I had lunch with a friend recently and he
was wrestling with some difficult things in his life. (I will change some of
the details so that you will not know who he is.) His wife had recently been
diagnosed with cancer and they were in the midst of a significant
transformation in their knowledge of all things “chemo,” “prognosis,” and
“statistics.” To say the least, it was very disorienting. This led my friend to
ask questions about his faith and what we might be able to expect from God.
When God’s people pray, what happens? Does heaven move for us? Do we pull
ourselves closer to heaven? What is the appropriate response when experiencing
such things? My friend asked the question, “Should I go to church more often?”
(This from a guy who, as best he can, makes it to a church service one to three
times per month.)
It occurred to me that something like that
was my usual response and the usual response of God’s people from time
immemorial. The logic goes something like this, “God seems to be angry with us.
He has a right to be angry at us; after all, we are sinners saved only by God’s
goodness and grace. Maybe God wants more _________, insert the appropriate
words: animal sacrifices, words of praise, acts of obedience, attendance at
church, prayers, Bible verses read, ….” You see, I have a tendency toward
legalism. I daresay, you have a tendency toward legalism. We think we can purchase
God’s favour with a higher level of asceticism or praise.
It may surprise us to know that Hosea,
from his ancient, Jewish, perspective saw through such ideas. He tells us in
Hosea 6:6 that God does not want greater legalism:
I want you to show love,
not offer sacrifices.
I want you to know me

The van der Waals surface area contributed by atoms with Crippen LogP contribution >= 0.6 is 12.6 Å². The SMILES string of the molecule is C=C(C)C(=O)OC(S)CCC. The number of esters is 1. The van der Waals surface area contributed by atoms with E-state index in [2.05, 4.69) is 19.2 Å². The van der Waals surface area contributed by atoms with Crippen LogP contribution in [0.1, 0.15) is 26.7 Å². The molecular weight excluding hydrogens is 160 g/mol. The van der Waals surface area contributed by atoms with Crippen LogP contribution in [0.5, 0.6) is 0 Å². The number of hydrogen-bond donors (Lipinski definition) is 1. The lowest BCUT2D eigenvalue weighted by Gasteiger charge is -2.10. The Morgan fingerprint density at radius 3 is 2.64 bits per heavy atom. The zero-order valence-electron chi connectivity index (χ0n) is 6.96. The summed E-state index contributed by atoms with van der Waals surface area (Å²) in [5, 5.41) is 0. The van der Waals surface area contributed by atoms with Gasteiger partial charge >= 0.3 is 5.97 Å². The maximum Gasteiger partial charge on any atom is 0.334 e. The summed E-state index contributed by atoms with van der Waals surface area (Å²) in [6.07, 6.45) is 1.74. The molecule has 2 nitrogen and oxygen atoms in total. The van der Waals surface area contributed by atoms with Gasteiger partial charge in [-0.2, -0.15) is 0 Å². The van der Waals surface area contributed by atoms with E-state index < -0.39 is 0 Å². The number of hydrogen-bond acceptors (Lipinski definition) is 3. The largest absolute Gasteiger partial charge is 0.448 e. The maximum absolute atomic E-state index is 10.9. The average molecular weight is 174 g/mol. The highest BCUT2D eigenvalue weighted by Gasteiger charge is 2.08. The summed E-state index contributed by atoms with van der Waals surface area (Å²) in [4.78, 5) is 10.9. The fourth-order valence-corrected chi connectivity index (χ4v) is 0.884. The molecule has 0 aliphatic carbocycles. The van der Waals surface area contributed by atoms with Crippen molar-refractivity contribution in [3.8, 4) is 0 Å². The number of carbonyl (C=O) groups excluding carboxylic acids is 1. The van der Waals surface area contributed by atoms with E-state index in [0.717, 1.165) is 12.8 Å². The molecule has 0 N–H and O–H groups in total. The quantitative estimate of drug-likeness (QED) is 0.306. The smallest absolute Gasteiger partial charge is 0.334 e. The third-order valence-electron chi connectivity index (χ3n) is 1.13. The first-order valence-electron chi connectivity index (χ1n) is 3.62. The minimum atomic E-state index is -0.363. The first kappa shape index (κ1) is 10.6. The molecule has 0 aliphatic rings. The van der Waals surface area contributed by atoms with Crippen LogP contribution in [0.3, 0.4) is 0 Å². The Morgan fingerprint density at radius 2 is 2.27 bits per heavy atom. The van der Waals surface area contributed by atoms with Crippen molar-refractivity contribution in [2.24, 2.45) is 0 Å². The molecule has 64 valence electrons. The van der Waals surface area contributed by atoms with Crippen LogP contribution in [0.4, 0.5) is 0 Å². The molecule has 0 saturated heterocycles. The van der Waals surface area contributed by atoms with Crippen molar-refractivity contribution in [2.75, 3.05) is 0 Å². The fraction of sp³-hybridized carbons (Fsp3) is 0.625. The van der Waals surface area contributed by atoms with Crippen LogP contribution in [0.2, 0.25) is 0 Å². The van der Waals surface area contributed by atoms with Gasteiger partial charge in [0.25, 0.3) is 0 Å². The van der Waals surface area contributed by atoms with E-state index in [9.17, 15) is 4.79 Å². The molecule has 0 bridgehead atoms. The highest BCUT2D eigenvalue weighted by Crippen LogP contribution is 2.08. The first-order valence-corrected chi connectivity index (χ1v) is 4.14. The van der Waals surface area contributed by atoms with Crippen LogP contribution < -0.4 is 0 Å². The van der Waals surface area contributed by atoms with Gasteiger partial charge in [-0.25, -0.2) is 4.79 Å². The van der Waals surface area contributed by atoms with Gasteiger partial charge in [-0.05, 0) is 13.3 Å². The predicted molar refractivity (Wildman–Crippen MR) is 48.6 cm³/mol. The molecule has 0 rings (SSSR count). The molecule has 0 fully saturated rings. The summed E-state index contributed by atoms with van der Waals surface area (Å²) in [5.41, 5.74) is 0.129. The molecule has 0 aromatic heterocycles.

more than I want burnt offerings.
Hosea 6:6 New Living Translation (NLT)
At a later time in the history of God’s
people, Paul, the great defender of the Law of God, a man who should have been
more prone to legalism than any of us, had this to say to the church in Rome.
But the people of Israel, who tried so hard to get right with God
by keeping the law, never succeeded. Why not? Because they were trying to
get right with God by keeping the law instead of by trusting in him. They
stumbled over the great rock in their path. God warned them of this in the
Scriptures when he said,“I am placing a stone in Jerusalem that makes people stumble,
a rock that makes them fall.
But anyone who trusts in him
will never be disgraced.”Romans 9:31-33 (NLT)
So, going back to my own propensity and
that of my friend, we can try to get right with God by “keeping the law,” or by
reading our Bibles more, or by reading our Bibles with more thorough
understanding, or by listening to more sermons, or by being more diligent in
church attendance; and we will fail to draw any closer to God. What will draw
us into close relationship with God? Trusting in him. Trusting his plan;
trusting Jesus, the rock.
Trust in the Lord with all
your heart; do not depend on your own understanding. Seek his will in all you
do, and he will show you which path to take.
Proverbs 3:5-6 (NLT)
Can we say with Paul, “I will trust you,
oh Lord.”? Can we say this when our lives are going well? Can we say this when
cancer is present? Can we say this when we have enough to eat? Can we say this
when we are in need?
With every bone in my body I will praise
“Lord, who can compare with you?
Who else rescues the helpless from the strong?
Who else protects the helpless and poor from those who
Psalm 35:10 (NLT)